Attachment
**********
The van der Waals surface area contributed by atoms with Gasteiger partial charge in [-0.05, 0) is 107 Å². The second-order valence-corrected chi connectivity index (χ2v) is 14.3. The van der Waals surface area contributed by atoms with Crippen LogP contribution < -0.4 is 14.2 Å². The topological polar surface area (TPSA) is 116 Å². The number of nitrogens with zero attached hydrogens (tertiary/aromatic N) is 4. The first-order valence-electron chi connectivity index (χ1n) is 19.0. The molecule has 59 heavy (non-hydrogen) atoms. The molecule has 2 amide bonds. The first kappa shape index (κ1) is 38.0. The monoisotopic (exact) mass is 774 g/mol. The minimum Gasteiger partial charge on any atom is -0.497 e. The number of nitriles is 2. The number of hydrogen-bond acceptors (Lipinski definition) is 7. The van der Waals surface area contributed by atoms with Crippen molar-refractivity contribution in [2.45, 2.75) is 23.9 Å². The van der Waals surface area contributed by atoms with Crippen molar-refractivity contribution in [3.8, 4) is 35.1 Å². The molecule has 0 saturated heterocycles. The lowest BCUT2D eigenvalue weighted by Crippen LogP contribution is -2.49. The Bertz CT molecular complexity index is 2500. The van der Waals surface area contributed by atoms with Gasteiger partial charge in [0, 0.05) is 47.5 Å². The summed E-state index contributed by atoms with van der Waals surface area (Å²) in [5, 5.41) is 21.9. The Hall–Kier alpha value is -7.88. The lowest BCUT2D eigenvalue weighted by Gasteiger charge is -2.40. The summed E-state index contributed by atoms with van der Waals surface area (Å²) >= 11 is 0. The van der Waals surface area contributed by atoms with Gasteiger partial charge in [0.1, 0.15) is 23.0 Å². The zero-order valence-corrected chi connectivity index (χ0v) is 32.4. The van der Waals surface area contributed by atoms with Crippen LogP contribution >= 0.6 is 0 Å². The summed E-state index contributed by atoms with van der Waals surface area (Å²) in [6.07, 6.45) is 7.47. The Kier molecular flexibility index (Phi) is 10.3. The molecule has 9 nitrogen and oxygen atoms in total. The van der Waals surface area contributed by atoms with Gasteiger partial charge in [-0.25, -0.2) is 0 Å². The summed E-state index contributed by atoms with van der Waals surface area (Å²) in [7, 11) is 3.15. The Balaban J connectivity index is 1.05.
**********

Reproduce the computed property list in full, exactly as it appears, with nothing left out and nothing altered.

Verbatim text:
The van der Waals surface area contributed by atoms with Gasteiger partial charge in [-0.05, 0) is 107 Å². The second-order valence-corrected chi connectivity index (χ2v) is 14.3. The van der Waals surface area contributed by atoms with Crippen LogP contribution < -0.4 is 14.2 Å². The topological polar surface area (TPSA) is 116 Å². The number of nitrogens with zero attached hydrogens (tertiary/aromatic N) is 4. The first-order valence-electron chi connectivity index (χ1n) is 19.0. The molecule has 59 heavy (non-hydrogen) atoms. The molecule has 2 amide bonds. The first kappa shape index (κ1) is 38.0. The monoisotopic (exact) mass is 774 g/mol. The minimum Gasteiger partial charge on any atom is -0.497 e. The number of nitriles is 2. The number of hydrogen-bond acceptors (Lipinski definition) is 7. The van der Waals surface area contributed by atoms with Crippen molar-refractivity contribution in [2.45, 2.75) is 23.9 Å². The van der Waals surface area contributed by atoms with Crippen molar-refractivity contribution in [3.8, 4) is 35.1 Å². The molecule has 0 saturated heterocycles. The lowest BCUT2D eigenvalue weighted by Crippen LogP contribution is -2.49. The Bertz CT molecular complexity index is 2500. The van der Waals surface area contributed by atoms with Gasteiger partial charge in [0, 0.05) is 47.5 Å². The summed E-state index contributed by atoms with van der Waals surface area (Å²) in [5, 5.41) is 21.9. The Hall–Kier alpha value is -7.88. The lowest BCUT2D eigenvalue weighted by Gasteiger charge is -2.40. The summed E-state index contributed by atoms with van der Waals surface area (Å²) >= 11 is 0. The van der Waals surface area contributed by atoms with Gasteiger partial charge in [0.1, 0.15) is 23.0 Å². The zero-order valence-corrected chi connectivity index (χ0v) is 32.4. The van der Waals surface area contributed by atoms with Crippen LogP contribution >= 0.6 is 0 Å². The summed E-state index contributed by atoms with van der Waals surface area (Å²) in [6.07, 6.45) is 7.47. The Kier molecular flexibility index (Phi) is 10.3. The molecule has 9 nitrogen and oxygen atoms in total. The van der Waals surface area contributed by atoms with Gasteiger partial charge in [-0.25, -0.2) is 0 Å². The summed E-state index contributed by atoms with van der Waals surface area (Å²) in [7, 11) is 3.15. The Balaban J connectivity index is 1.05.